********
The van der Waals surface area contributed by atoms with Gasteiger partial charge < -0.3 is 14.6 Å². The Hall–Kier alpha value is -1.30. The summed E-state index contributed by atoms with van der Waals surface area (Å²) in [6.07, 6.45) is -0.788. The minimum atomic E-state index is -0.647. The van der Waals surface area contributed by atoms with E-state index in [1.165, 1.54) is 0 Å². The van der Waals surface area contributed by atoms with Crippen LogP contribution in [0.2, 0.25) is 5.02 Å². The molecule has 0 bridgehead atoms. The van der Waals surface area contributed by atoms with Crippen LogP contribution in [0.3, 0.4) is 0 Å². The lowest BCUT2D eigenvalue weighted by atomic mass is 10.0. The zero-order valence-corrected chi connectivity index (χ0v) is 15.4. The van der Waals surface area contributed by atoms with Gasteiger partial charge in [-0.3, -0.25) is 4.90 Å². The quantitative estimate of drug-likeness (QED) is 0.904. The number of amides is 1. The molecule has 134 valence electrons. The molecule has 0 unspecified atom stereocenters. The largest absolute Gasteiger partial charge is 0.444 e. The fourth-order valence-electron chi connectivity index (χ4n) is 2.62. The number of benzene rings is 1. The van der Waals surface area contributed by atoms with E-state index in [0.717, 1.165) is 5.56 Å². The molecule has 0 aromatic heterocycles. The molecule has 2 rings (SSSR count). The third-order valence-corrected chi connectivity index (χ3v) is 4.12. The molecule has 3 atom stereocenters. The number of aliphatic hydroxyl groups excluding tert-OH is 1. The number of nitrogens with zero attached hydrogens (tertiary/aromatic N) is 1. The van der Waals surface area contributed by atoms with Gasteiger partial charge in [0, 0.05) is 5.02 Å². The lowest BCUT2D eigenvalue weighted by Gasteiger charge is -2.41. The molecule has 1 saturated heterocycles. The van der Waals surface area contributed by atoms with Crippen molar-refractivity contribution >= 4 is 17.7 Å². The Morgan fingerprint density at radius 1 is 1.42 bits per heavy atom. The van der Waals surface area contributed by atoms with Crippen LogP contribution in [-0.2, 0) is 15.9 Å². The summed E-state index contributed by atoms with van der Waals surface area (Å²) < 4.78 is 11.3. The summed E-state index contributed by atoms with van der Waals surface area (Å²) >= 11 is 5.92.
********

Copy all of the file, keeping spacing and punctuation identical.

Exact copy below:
The van der Waals surface area contributed by atoms with Gasteiger partial charge < -0.3 is 14.6 Å². The Hall–Kier alpha value is -1.30. The summed E-state index contributed by atoms with van der Waals surface area (Å²) in [6.07, 6.45) is -0.788. The minimum atomic E-state index is -0.647. The van der Waals surface area contributed by atoms with E-state index in [1.165, 1.54) is 0 Å². The van der Waals surface area contributed by atoms with Crippen LogP contribution in [0.2, 0.25) is 5.02 Å². The molecule has 0 bridgehead atoms. The van der Waals surface area contributed by atoms with Crippen LogP contribution in [0.3, 0.4) is 0 Å². The lowest BCUT2D eigenvalue weighted by atomic mass is 10.0. The zero-order valence-corrected chi connectivity index (χ0v) is 15.4. The van der Waals surface area contributed by atoms with Gasteiger partial charge in [-0.3, -0.25) is 4.90 Å². The quantitative estimate of drug-likeness (QED) is 0.904. The number of amides is 1. The molecule has 134 valence electrons. The molecule has 0 unspecified atom stereocenters. The largest absolute Gasteiger partial charge is 0.444 e. The fourth-order valence-electron chi connectivity index (χ4n) is 2.62. The number of benzene rings is 1. The van der Waals surface area contributed by atoms with E-state index in [0.717, 1.165) is 5.56 Å². The molecule has 0 aromatic heterocycles. The molecule has 2 rings (SSSR count). The third-order valence-corrected chi connectivity index (χ3v) is 4.12. The molecule has 3 atom stereocenters. The number of aliphatic hydroxyl groups excluding tert-OH is 1. The number of nitrogens with zero attached hydrogens (tertiary/aromatic N) is 1. The van der Waals surface area contributed by atoms with Gasteiger partial charge in [0, 0.05) is 5.02 Å². The lowest BCUT2D eigenvalue weighted by Gasteiger charge is -2.41. The molecule has 1 saturated heterocycles. The van der Waals surface area contributed by atoms with Crippen molar-refractivity contribution >= 4 is 17.7 Å². The Morgan fingerprint density at radius 1 is 1.42 bits per heavy atom. The van der Waals surface area contributed by atoms with Crippen LogP contribution in [-0.2, 0) is 15.9 Å². The summed E-state index contributed by atoms with van der Waals surface area (Å²) < 4.78 is 11.3. The summed E-state index contributed by atoms with van der Waals surface area (Å²) >= 11 is 5.92.